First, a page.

By Dr. David B. Hawkins, Crosswalk.com
I am forever learning from my clients. This, of course, is not why I do the work I do, but it is clearly one of the side benefits.
Joe came for his Personal Intensive—a two-day personal therapy experience—kicking and screaming. He did not want to be here. A 30-year-old self-made millionaire, Joe believed he knew all he needed to about himself and his mate. He knew so much about business and making money that everything he touched seemed to turn to gold. Everything, that is, except his marriage.
“You know I wouldn’t be here if Cynthia hadn’t left me?”
“Yes, Joe,” I said. “That is not hard to see. You’re angry about being here and probably angrier that she left you.”
“Actually,” he continued, firmly tapping the edge of his chair, “if she hadn’t left me I might have left her. She’s not as put together as you seem to think.”
“Why do you say that?” I asked.
“She has got everybody fooled, except me,” he said with a surly tone. “While I wouldn’t have chosen the separation, maybe it’s a good thing. She might learn that she has made one huge mistake.”
“Maybe so, Joe,” I said. “In the meantime, why don’t we talk about what has got you so angry?”
“I don’t think I’m that angry,” he said. “She just pushes me around and I can’t take it any more. I’m glad we’re separated.”
His words seemed hollow to me. Clearly he was sad about the separation, but refused to allow those feelings to come to the surface.
We spent much of that day talking about Joe and what had gotten him to the point where he was difficult to live with. We reviewed the letter his wife had sent ahead, describing his fiery temper, his passive-aggressive tendencies and his sarcastic, biting words.
What unfolded during our work, however, was not only Joe’s angry disposition, but that he felt unprotected by his wife. We discovered how his passivity led to him becoming irritable and angry, culminating in him exploding periodically. He completely lacked boundaries and felt repeatedly violated by his wife, through no real fault of hers. He had not spent the time and effort necessary to understand himself, value himself and ultimately protect himself. Subsequently, he was unable to ask for what he needed and then resented his wife for not meeting his legitimate needs.
Solomon talks about this pattern of behavior: “Whoever conceals their sins does not prosper, but the one who confesses and renounces them finds mercy.” (Proverbs 28:13)
Solomon’s counsel is clear: we must understand ourselves, confess, renounce our sins, and turn from them. Joe had significant work to do in understanding the origins of his resentment, setting clear boundaries and becoming a healthy, functioning person. As he cared for himself better, he would be able to inform his wife of his needs and then be in a much better position to meet her needs.
We specifically went through the following process, which I recommend for you as well:
First, go through a process of understanding your core values. Joe had to go through a process whereby he understood what was important to him. What were the activities that made him feel alive? Who had God created him to be? How was he called to serve the Kingdom? These questions helped him learn what was important and how he was not living an authentic life.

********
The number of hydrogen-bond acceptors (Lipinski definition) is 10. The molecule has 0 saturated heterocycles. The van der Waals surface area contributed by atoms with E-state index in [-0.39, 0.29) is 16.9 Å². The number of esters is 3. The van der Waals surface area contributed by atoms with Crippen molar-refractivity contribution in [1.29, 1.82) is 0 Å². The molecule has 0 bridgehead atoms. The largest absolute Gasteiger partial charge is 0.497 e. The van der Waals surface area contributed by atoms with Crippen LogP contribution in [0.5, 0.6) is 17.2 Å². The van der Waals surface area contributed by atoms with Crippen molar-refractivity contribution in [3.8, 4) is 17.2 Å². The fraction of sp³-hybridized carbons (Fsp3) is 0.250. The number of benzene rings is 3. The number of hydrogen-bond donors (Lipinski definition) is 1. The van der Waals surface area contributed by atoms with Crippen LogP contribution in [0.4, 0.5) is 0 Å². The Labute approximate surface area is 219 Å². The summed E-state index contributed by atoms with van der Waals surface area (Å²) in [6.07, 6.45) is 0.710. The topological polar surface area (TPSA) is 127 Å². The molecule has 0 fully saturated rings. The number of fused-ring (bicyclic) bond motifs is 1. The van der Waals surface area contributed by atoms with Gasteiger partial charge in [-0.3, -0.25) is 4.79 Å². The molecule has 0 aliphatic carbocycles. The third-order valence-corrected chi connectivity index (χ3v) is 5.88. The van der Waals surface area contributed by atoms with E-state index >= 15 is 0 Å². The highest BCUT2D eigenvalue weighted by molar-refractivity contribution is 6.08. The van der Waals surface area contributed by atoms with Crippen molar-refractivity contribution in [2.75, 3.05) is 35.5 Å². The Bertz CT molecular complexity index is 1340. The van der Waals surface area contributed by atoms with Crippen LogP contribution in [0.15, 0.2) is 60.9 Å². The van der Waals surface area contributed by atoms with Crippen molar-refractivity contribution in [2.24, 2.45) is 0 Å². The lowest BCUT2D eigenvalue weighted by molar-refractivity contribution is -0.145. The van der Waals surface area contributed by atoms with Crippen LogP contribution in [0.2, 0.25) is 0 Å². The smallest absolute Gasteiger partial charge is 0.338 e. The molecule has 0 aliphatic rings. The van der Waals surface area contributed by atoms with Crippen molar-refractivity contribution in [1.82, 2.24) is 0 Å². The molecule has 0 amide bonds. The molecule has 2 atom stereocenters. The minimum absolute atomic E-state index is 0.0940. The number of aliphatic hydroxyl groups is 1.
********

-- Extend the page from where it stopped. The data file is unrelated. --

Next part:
Second, celebrate your core values. Joe had not been clear about his core values and certainly had not been celebrating them. He had not been clear within himself and thus could not be clear with his mate. She could not read his mind and wasn’t aware of violating his values.
Third, translate your core values into core convictions. Core values must become core convictions—something we stand for. These convictions lead us to look to others to tell them, clearly but compassionately, what is important to us. We share from our heart and speak passionately about these core convictions.
Fourth, set healthy boundaries regarding those core convictions. It is up to each of us to be clear about our core values and to set healthy boundaries around them. Joe, for instance, valued musical ministry in his church. He shared with his wife that serving the church in this capacity was vitally important to him and asked her to help him create spaces in their lives for this to happen.
Fifth, inform your mate of your core values and listen to their core values/convictions. We must inform others of our core values and be fully prepared to listen to their core values. Our core values and convictions never trump out mate’s core values. Rather, as we share from our hearts our mate will likely be influenced to help us live out our values.
Finally, collaborate with each other for how you will support the other’s values and changes you must each make to live vibrantly together. Ultimately, the marriage dance is much more exciting when we are each living vitally and vibrantly. As we are healthy and alive we are more capable of helping our mate be vibrant and alive as well.
Do you know what makes you feel alive? Are you living with clear convictions and have you shared them with your mate? When we celebrate ourselves we are more likely to celebrate our mate as well. It can be a very exciting journey.
We’d love to hear from you. What has worked in your marriage to restore connection? Please send responses to me at [email protected] and also read more about The Marriage Recovery Center on our website. You’ll find videos and podcasts on emotionally destructive marriages, codependency and affair-proofing your marriage.